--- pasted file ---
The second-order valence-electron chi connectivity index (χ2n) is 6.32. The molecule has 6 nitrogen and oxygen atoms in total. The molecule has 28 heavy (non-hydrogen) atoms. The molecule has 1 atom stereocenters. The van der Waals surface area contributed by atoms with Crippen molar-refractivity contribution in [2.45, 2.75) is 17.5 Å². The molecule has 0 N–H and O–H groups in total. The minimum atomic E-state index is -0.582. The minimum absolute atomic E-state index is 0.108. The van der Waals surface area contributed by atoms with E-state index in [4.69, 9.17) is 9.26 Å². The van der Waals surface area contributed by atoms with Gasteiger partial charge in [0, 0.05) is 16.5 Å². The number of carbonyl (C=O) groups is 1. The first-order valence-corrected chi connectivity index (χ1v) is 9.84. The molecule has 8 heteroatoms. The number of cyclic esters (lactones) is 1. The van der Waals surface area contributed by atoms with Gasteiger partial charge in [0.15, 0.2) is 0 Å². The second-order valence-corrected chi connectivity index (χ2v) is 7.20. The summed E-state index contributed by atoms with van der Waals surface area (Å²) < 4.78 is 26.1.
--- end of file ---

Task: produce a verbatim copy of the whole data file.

The second-order valence-electron chi connectivity index (χ2n) is 6.32. The molecule has 6 nitrogen and oxygen atoms in total. The molecule has 28 heavy (non-hydrogen) atoms. The molecule has 1 atom stereocenters. The van der Waals surface area contributed by atoms with Crippen molar-refractivity contribution in [2.45, 2.75) is 17.5 Å². The molecule has 0 N–H and O–H groups in total. The minimum atomic E-state index is -0.582. The minimum absolute atomic E-state index is 0.108. The van der Waals surface area contributed by atoms with E-state index in [4.69, 9.17) is 9.26 Å². The van der Waals surface area contributed by atoms with Gasteiger partial charge in [0, 0.05) is 16.5 Å². The number of carbonyl (C=O) groups is 1. The first-order valence-corrected chi connectivity index (χ1v) is 9.84. The molecule has 8 heteroatoms. The number of cyclic esters (lactones) is 1. The van der Waals surface area contributed by atoms with Gasteiger partial charge in [0.15, 0.2) is 0 Å². The second-order valence-corrected chi connectivity index (χ2v) is 7.20. The summed E-state index contributed by atoms with van der Waals surface area (Å²) < 4.78 is 26.1.